This is why I say God’s wrath is not a big foot. It is not punishment. It’s a reaction to something, but what? You may say, “Well, sin obviously.” But sin is not a good answer. It’s a cross-less and Christ-less answer. It’s an answer that is 2000 years out of date.
Wrath in the old covenant
In the old covenant, there was a strong connection between sin and wrath. Back then, it made sense to say things like this:
Warn them not to sin against the Lord; otherwise his wrath will come on you and your brothers. (2 Ch 19:10)
In the old covenant the fear of the Lord’s wrath was an incentive not to sin. God’s wrath was the Big Stick that kept you honest. The wrath of God gave teeth to the law because “the law worketh wrath” (Rom 4:15). Consider what happened to the idol-worshipping Israelites (Psa 78:58-59) and rebellious Korah (Nu 16:31). When they broke the law they got wrath.
When Jesus came and preached law to those under the law, he included a healthy dose of scary wrath:
And his lord was wroth, and delivered him to the tormentors, till he should pay all that was due. So shall also my heavenly Father do unto you, if ye forgive not every one his brother from your hearts. (Mat 18:34-35, ASV).
A law backed up by the wrath of God will terrify and condemn you. It will cause you to tremble at the utter hopelessness of your situation. But don’t take my word for it. Here’s Moses:
We are consumed by your anger and terrified by your indignation. You have set our iniquities before you, our secret sins in the light of your presence. All our days pass away under your wrath; we finish our years with a moan. (Psa 90:7-9)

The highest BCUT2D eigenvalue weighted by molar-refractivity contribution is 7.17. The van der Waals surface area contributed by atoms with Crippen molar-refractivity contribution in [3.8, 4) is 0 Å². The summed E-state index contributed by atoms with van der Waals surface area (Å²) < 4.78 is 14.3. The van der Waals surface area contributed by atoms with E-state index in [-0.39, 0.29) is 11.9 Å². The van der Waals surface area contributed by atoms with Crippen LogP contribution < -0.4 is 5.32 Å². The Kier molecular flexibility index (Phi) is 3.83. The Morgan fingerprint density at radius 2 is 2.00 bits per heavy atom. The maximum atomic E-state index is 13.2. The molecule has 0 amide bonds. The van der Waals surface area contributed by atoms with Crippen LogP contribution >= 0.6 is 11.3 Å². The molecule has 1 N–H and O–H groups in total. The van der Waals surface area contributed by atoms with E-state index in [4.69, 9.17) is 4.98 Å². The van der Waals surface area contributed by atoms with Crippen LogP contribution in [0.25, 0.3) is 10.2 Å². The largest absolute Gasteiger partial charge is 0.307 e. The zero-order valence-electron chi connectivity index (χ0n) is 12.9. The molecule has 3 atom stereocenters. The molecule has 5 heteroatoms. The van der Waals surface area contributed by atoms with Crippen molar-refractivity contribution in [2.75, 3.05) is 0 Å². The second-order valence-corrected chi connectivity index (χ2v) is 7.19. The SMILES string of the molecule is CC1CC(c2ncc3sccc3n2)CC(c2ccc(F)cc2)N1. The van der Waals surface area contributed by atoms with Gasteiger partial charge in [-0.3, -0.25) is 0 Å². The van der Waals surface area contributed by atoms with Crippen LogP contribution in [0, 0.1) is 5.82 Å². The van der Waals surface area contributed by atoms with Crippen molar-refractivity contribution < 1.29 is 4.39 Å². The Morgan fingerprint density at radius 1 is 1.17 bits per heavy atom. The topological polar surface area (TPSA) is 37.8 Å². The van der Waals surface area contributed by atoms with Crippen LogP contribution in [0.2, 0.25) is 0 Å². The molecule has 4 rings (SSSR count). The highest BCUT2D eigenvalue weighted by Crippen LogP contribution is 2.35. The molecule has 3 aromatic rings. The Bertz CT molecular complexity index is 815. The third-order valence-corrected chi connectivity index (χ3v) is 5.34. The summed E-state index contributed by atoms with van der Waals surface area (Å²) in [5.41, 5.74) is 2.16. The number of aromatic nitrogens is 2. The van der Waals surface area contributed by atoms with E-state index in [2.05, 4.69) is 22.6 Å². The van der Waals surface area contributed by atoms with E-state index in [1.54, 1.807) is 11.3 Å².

And here is Jesus saying something similar:
Do not be afraid of those who kill the body but cannot kill the soul. Rather, be afraid of the One who can destroy both soul and body in hell. (Mat 10:28)
Hell – however you define it – is the ultimate expression of wrath. I know a lot of people don’t believe in hell anymore but Jesus certainly did. Or at least, he believed in some form of divine wrath that expressed itself in burning anger.
But keep in mind that Jesus lived and preached in a time of law and we are not under law but grace (Rom 6:14). This is why you need not fear Jesus’ scary words in Matthew 10:28.
Prior to the cross, it made sense to talk about a righteous God being provoked to anger by sin. But it doesn’t make sense anymore. Why not?
But now he has appeared once for all at the end of the ages to do away with sin by the sacrifice of himself. (Heb 9:26)
If the cross was the once and final solution for sin, then God will never be provoked to wrath by sin again. And if Christ is the end of the law for all who believe, then those who believe will never experience the wrath that the law brings.
Does that mean God will never be wrathful? No. The Bible has plenty to say about “the coming wrath” and the “day of wrath,” as we will see. It’s just that God’s wrath will not be in response to sin. The sin problem has been dealt with.
Given that, the question stands. What provokes God’s wrath today, now, after the cross? What arouses God’s wrath now? If not sin, then what? We’ll find out in the next post.